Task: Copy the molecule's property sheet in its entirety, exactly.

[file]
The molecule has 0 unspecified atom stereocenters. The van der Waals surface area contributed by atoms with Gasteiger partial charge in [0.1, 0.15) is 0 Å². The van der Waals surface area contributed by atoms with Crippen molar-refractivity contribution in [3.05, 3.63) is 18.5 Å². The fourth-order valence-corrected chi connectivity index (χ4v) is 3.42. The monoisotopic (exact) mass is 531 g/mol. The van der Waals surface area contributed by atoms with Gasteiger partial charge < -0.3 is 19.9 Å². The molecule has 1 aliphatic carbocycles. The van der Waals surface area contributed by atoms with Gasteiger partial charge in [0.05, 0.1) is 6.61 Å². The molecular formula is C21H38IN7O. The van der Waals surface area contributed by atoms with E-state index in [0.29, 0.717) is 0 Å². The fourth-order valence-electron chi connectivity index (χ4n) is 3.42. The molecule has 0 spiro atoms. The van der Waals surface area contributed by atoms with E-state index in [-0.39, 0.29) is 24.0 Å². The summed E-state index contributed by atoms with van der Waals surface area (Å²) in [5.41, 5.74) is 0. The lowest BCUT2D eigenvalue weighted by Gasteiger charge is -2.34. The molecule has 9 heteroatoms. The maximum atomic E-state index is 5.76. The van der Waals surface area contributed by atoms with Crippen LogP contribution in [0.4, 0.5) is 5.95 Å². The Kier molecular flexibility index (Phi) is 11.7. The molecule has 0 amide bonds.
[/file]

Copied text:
The molecule has 0 unspecified atom stereocenters. The van der Waals surface area contributed by atoms with Gasteiger partial charge in [0.1, 0.15) is 0 Å². The van der Waals surface area contributed by atoms with Crippen molar-refractivity contribution in [3.05, 3.63) is 18.5 Å². The fourth-order valence-corrected chi connectivity index (χ4v) is 3.42. The monoisotopic (exact) mass is 531 g/mol. The van der Waals surface area contributed by atoms with Gasteiger partial charge < -0.3 is 19.9 Å². The molecule has 1 aliphatic carbocycles. The van der Waals surface area contributed by atoms with Gasteiger partial charge in [0.05, 0.1) is 6.61 Å². The molecular formula is C21H38IN7O. The van der Waals surface area contributed by atoms with E-state index in [0.29, 0.717) is 0 Å². The fourth-order valence-electron chi connectivity index (χ4n) is 3.42. The molecule has 0 spiro atoms. The van der Waals surface area contributed by atoms with E-state index in [-0.39, 0.29) is 24.0 Å². The summed E-state index contributed by atoms with van der Waals surface area (Å²) in [5.41, 5.74) is 0. The lowest BCUT2D eigenvalue weighted by Gasteiger charge is -2.34. The molecule has 9 heteroatoms. The maximum atomic E-state index is 5.76. The van der Waals surface area contributed by atoms with Crippen LogP contribution in [0.4, 0.5) is 5.95 Å². The Kier molecular flexibility index (Phi) is 11.7. The molecule has 0 amide bonds.